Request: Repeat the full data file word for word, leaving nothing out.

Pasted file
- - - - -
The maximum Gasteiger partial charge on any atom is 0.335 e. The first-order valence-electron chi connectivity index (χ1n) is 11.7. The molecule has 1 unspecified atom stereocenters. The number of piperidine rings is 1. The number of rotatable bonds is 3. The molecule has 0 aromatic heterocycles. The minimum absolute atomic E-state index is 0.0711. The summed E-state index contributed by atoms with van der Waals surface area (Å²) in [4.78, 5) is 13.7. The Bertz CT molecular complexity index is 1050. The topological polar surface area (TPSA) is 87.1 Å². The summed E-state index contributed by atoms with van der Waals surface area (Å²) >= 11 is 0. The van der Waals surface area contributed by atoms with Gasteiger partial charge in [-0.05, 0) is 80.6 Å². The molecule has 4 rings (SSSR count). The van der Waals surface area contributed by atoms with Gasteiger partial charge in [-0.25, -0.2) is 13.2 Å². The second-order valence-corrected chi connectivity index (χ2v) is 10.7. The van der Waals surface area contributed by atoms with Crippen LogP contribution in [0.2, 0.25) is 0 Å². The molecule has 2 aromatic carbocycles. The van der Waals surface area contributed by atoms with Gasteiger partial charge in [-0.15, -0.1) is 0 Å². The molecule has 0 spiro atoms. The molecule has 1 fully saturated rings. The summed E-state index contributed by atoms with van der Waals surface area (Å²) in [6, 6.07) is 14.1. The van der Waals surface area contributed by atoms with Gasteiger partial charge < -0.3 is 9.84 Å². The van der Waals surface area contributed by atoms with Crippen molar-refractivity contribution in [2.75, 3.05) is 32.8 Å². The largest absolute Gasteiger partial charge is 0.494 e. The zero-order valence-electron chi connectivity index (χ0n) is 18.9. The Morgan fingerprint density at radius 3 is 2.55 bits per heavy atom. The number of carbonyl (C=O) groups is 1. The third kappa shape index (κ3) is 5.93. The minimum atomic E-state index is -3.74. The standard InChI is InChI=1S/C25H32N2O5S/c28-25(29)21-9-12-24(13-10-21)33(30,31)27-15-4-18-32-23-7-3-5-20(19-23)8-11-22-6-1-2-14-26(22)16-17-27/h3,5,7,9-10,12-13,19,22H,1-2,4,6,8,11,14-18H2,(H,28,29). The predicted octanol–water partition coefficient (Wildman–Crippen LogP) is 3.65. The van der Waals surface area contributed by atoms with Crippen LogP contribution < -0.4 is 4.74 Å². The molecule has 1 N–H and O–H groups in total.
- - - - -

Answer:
The maximum Gasteiger partial charge on any atom is 0.335 e. The first-order valence-electron chi connectivity index (χ1n) is 11.7. The molecule has 1 unspecified atom stereocenters. The number of piperidine rings is 1. The number of rotatable bonds is 3. The molecule has 0 aromatic heterocycles. The minimum absolute atomic E-state index is 0.0711. The summed E-state index contributed by atoms with van der Waals surface area (Å²) in [4.78, 5) is 13.7. The Bertz CT molecular complexity index is 1050. The topological polar surface area (TPSA) is 87.1 Å². The summed E-state index contributed by atoms with van der Waals surface area (Å²) >= 11 is 0. The van der Waals surface area contributed by atoms with Gasteiger partial charge in [-0.05, 0) is 80.6 Å². The molecule has 4 rings (SSSR count). The van der Waals surface area contributed by atoms with Gasteiger partial charge in [-0.25, -0.2) is 13.2 Å². The second-order valence-corrected chi connectivity index (χ2v) is 10.7. The van der Waals surface area contributed by atoms with Crippen LogP contribution in [0.2, 0.25) is 0 Å². The molecule has 2 aromatic carbocycles. The van der Waals surface area contributed by atoms with Gasteiger partial charge in [-0.15, -0.1) is 0 Å². The molecule has 0 spiro atoms. The molecule has 1 fully saturated rings. The summed E-state index contributed by atoms with van der Waals surface area (Å²) in [6, 6.07) is 14.1. The van der Waals surface area contributed by atoms with Gasteiger partial charge < -0.3 is 9.84 Å². The van der Waals surface area contributed by atoms with Crippen molar-refractivity contribution in [2.75, 3.05) is 32.8 Å². The largest absolute Gasteiger partial charge is 0.494 e. The zero-order valence-electron chi connectivity index (χ0n) is 18.9. The Morgan fingerprint density at radius 3 is 2.55 bits per heavy atom. The number of carbonyl (C=O) groups is 1. The third kappa shape index (κ3) is 5.93. The minimum atomic E-state index is -3.74. The standard InChI is InChI=1S/C25H32N2O5S/c28-25(29)21-9-12-24(13-10-21)33(30,31)27-15-4-18-32-23-7-3-5-20(19-23)8-11-22-6-1-2-14-26(22)16-17-27/h3,5,7,9-10,12-13,19,22H,1-2,4,6,8,11,14-18H2,(H,28,29). The predicted octanol–water partition coefficient (Wildman–Crippen LogP) is 3.65. The van der Waals surface area contributed by atoms with Crippen LogP contribution < -0.4 is 4.74 Å². The molecule has 1 N–H and O–H groups in total.